For the 1956 British science-fiction film X the Unknown, Jagger refused to work with director Joseph Losey[11][12] because Losey was on the Hollywood blacklist. Losey was removed from the project after a few days of shooting and replaced with Leslie Norman.

Jagger also achieved success in the television series Mr. Novak, receiving Emmy Award nominations for his role in 1964 and 1965, as well as the California Teachers Association's Communications Award, along with star James Franciscus, in 1963 for his portrayal of high school principal Albert Vane.[7] However, even before he left the show to have a major medical operation, he was less than happy with the series, clashing repeatedly with the writers and directors[7] and describing "the Mr. Novak company" afterwards as "a mishmash of unbelievable amateurishness."[13]

He won a Daytime Emmy award for a guest appearance in the religious series This Is the Life.[4] He played dozens of TV dramatic roles, including an episode of The Twilight Zone called "Static." In an early episode of the television series Kung Fu Jagger appeared as Caine's grandfather, who wants little to do with him, but starts Caine on his series-long search for his half-brother Danny.

Dean Jagger has a star on the Hollywood Walk of Fame at 1523 Vine Street for his contribution to motion pictures.

Personal life and death

When Jagger tried to marry his second wife, Gloria Ling, in 1947, they were denied a marriage license in California due to a state law "forbidding unions between Caucasians and Mongolians [sic]"; Ling's father was born in China.[14]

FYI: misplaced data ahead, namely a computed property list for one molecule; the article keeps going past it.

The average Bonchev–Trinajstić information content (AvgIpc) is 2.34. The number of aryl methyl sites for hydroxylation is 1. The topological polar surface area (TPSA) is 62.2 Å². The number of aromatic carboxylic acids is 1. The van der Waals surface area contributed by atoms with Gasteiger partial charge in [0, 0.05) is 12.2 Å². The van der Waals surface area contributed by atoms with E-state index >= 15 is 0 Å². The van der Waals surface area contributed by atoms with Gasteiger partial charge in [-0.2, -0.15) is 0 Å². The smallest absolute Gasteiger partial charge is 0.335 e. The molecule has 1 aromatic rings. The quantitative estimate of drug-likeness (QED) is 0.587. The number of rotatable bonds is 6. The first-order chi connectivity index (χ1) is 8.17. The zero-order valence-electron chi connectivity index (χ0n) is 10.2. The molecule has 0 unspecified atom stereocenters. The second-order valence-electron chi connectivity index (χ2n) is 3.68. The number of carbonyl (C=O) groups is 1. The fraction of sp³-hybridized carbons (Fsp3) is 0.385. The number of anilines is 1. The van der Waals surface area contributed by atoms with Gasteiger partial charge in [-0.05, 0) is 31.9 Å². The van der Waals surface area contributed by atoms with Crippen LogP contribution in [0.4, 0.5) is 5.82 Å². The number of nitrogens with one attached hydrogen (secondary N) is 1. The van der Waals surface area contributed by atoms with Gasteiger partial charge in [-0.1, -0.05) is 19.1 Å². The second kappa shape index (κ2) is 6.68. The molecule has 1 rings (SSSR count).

In later life Dean Jagger suffered from heart disease and died in his sleep in Santa Monica, California. He was 87, and was buried in the small town of Hughson, California, at Lakewood Memorial Park. He was survived by his third wife, Etta, a daughter and two stepsons.[4]

Partial filmography


  3. 1 2 "Dean Jagger". Variety. February 10, 1991.
  4. 1 2 3 4 5 6 7 Peter B. Flint (February 6, 1991). "Dean Jagger, Actor, 87, Is Dead; Versatile Figure in Films and TV". The New York Times.
  5. Joseph F. Clarke (1977). Pseudonyms. BCA. p. 90.
  6. Paul Michael, James Robert Parish (1969). The American Movies Reference Book: The Sound Era. Prentice-Hall. p. 138.
  7. 1 2 3 Myrna Oliver (February 6, 1991). "Oscar-Winning Character Actor Dean Jagger Dies". Los Angeles Times.
  8. 1 2 3 "Former Teacher Dean Jagger Returning to 'School'". Hazleton Standard-Speaker. June 15, 1963 via
  9. 1 2 Church News, July 7, 2003.
  10. "Dean Jagger (1903-1991) Actor". Famous Mormons. Retrieved 19 September 2013.
  11. "R U Sitting Comfortably - Dean Jagger". Retrieved 2 May 2016.
  12. Sanjek, David. "Cold, Cold Heart: Joseph Losey's The Damned and the Compensations of Genre". senses of cinema. Retrieved 2 May 2016.
  13. Dick Kleiner (May 23, 1965). "Dean Jagger Is Recovering From 'Novak'". Waco Tribune-Herald via
  14. "Film Actor, Secretary Denied License to Wed". Pottstown Mercury. January 25, 1947 via